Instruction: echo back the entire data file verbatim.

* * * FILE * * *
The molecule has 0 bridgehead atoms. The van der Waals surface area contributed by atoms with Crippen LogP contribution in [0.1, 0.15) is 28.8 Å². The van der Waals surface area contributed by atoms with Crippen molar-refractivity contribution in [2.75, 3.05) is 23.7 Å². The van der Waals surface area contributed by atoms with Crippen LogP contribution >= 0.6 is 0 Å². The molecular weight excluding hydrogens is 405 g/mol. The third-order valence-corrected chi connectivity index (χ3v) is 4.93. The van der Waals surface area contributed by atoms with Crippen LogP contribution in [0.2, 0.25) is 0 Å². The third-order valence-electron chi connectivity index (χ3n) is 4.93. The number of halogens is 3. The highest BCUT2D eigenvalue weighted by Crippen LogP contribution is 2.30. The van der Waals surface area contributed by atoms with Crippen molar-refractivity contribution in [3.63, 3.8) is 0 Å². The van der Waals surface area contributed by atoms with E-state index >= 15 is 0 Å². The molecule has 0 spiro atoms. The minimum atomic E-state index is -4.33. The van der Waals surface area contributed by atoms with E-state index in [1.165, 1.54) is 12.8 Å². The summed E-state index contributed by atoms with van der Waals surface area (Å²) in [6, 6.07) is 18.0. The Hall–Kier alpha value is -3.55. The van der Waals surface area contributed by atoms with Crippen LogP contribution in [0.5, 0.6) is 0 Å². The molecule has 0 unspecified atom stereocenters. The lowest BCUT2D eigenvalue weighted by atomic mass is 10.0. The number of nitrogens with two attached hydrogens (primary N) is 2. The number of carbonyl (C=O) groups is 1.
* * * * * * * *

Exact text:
The molecule has 0 bridgehead atoms. The van der Waals surface area contributed by atoms with Crippen LogP contribution in [0.1, 0.15) is 28.8 Å². The van der Waals surface area contributed by atoms with Crippen molar-refractivity contribution in [2.75, 3.05) is 23.7 Å². The van der Waals surface area contributed by atoms with Crippen LogP contribution >= 0.6 is 0 Å². The molecular weight excluding hydrogens is 405 g/mol. The third-order valence-corrected chi connectivity index (χ3v) is 4.93. The van der Waals surface area contributed by atoms with Crippen LogP contribution in [0.2, 0.25) is 0 Å². The third-order valence-electron chi connectivity index (χ3n) is 4.93. The number of halogens is 3. The highest BCUT2D eigenvalue weighted by Crippen LogP contribution is 2.30. The van der Waals surface area contributed by atoms with Crippen molar-refractivity contribution in [3.63, 3.8) is 0 Å². The van der Waals surface area contributed by atoms with E-state index >= 15 is 0 Å². The molecule has 0 spiro atoms. The minimum atomic E-state index is -4.33. The van der Waals surface area contributed by atoms with E-state index in [1.165, 1.54) is 12.8 Å². The summed E-state index contributed by atoms with van der Waals surface area (Å²) in [6, 6.07) is 18.0. The Hall–Kier alpha value is -3.55. The van der Waals surface area contributed by atoms with Crippen LogP contribution in [0.5, 0.6) is 0 Å². The molecule has 0 unspecified atom stereocenters. The lowest BCUT2D eigenvalue weighted by atomic mass is 10.0. The number of nitrogens with two attached hydrogens (primary N) is 2. The number of carbonyl (C=O) groups is 1.